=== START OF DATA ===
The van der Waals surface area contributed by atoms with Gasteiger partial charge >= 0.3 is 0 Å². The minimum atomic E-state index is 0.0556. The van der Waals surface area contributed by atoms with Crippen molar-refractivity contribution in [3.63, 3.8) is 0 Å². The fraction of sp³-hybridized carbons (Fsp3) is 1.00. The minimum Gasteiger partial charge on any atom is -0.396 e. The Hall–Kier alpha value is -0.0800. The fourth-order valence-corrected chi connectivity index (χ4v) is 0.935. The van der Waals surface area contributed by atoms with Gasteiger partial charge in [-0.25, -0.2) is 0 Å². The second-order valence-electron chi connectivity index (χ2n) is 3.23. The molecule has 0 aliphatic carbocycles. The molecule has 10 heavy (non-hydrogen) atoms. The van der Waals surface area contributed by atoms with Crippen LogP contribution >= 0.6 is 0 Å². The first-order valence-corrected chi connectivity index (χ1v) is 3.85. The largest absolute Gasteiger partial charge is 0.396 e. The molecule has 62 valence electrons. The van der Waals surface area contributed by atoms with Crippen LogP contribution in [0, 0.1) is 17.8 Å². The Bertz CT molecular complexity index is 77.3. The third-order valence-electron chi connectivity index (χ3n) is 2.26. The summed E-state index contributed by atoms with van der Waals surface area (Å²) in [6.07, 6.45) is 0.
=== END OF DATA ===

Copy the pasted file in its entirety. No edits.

The van der Waals surface area contributed by atoms with Gasteiger partial charge >= 0.3 is 0 Å². The minimum atomic E-state index is 0.0556. The van der Waals surface area contributed by atoms with Crippen molar-refractivity contribution in [3.63, 3.8) is 0 Å². The fraction of sp³-hybridized carbons (Fsp3) is 1.00. The minimum Gasteiger partial charge on any atom is -0.396 e. The Hall–Kier alpha value is -0.0800. The fourth-order valence-corrected chi connectivity index (χ4v) is 0.935. The van der Waals surface area contributed by atoms with Gasteiger partial charge in [-0.25, -0.2) is 0 Å². The second-order valence-electron chi connectivity index (χ2n) is 3.23. The molecule has 0 aliphatic carbocycles. The molecule has 10 heavy (non-hydrogen) atoms. The van der Waals surface area contributed by atoms with Crippen LogP contribution >= 0.6 is 0 Å². The first-order valence-corrected chi connectivity index (χ1v) is 3.85. The largest absolute Gasteiger partial charge is 0.396 e. The molecule has 62 valence electrons. The van der Waals surface area contributed by atoms with Crippen LogP contribution in [0, 0.1) is 17.8 Å². The Bertz CT molecular complexity index is 77.3. The third-order valence-electron chi connectivity index (χ3n) is 2.26. The summed E-state index contributed by atoms with van der Waals surface area (Å²) in [6.07, 6.45) is 0.